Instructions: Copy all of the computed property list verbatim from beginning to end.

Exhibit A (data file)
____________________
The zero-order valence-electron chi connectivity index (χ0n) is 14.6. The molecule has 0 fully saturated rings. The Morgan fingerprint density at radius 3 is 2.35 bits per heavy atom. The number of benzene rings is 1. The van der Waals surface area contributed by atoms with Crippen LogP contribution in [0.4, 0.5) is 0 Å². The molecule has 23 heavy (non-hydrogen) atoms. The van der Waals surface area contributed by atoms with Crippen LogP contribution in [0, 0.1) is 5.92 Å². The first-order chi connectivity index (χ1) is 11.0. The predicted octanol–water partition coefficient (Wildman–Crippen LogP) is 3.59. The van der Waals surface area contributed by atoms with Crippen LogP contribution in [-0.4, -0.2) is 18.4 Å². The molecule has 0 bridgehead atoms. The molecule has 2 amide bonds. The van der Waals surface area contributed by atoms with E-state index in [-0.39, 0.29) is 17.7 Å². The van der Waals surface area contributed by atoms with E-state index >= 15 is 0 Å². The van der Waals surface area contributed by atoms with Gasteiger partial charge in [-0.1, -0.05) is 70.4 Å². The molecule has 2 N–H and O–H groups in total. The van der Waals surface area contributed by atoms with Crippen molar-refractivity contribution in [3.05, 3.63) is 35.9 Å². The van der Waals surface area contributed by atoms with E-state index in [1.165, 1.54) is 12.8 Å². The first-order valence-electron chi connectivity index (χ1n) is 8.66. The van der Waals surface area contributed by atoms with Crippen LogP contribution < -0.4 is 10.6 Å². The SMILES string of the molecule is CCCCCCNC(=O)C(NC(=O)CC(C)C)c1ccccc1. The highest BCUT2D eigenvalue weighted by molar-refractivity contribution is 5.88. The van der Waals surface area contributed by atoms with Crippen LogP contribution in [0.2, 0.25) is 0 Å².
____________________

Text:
The zero-order valence-electron chi connectivity index (χ0n) is 14.6. The molecule has 0 fully saturated rings. The Morgan fingerprint density at radius 3 is 2.35 bits per heavy atom. The number of benzene rings is 1. The van der Waals surface area contributed by atoms with Crippen LogP contribution in [0.4, 0.5) is 0 Å². The molecule has 23 heavy (non-hydrogen) atoms. The van der Waals surface area contributed by atoms with Crippen LogP contribution in [0, 0.1) is 5.92 Å². The first-order chi connectivity index (χ1) is 11.0. The predicted octanol–water partition coefficient (Wildman–Crippen LogP) is 3.59. The van der Waals surface area contributed by atoms with Crippen LogP contribution in [-0.4, -0.2) is 18.4 Å². The molecule has 0 bridgehead atoms. The molecule has 2 amide bonds. The van der Waals surface area contributed by atoms with E-state index in [-0.39, 0.29) is 17.7 Å². The van der Waals surface area contributed by atoms with E-state index >= 15 is 0 Å². The van der Waals surface area contributed by atoms with Gasteiger partial charge in [-0.1, -0.05) is 70.4 Å². The molecule has 2 N–H and O–H groups in total. The van der Waals surface area contributed by atoms with Crippen molar-refractivity contribution in [3.05, 3.63) is 35.9 Å². The van der Waals surface area contributed by atoms with E-state index in [1.165, 1.54) is 12.8 Å². The first-order valence-electron chi connectivity index (χ1n) is 8.66. The van der Waals surface area contributed by atoms with Crippen LogP contribution < -0.4 is 10.6 Å². The SMILES string of the molecule is CCCCCCNC(=O)C(NC(=O)CC(C)C)c1ccccc1. The highest BCUT2D eigenvalue weighted by molar-refractivity contribution is 5.88. The van der Waals surface area contributed by atoms with Crippen LogP contribution in [0.2, 0.25) is 0 Å².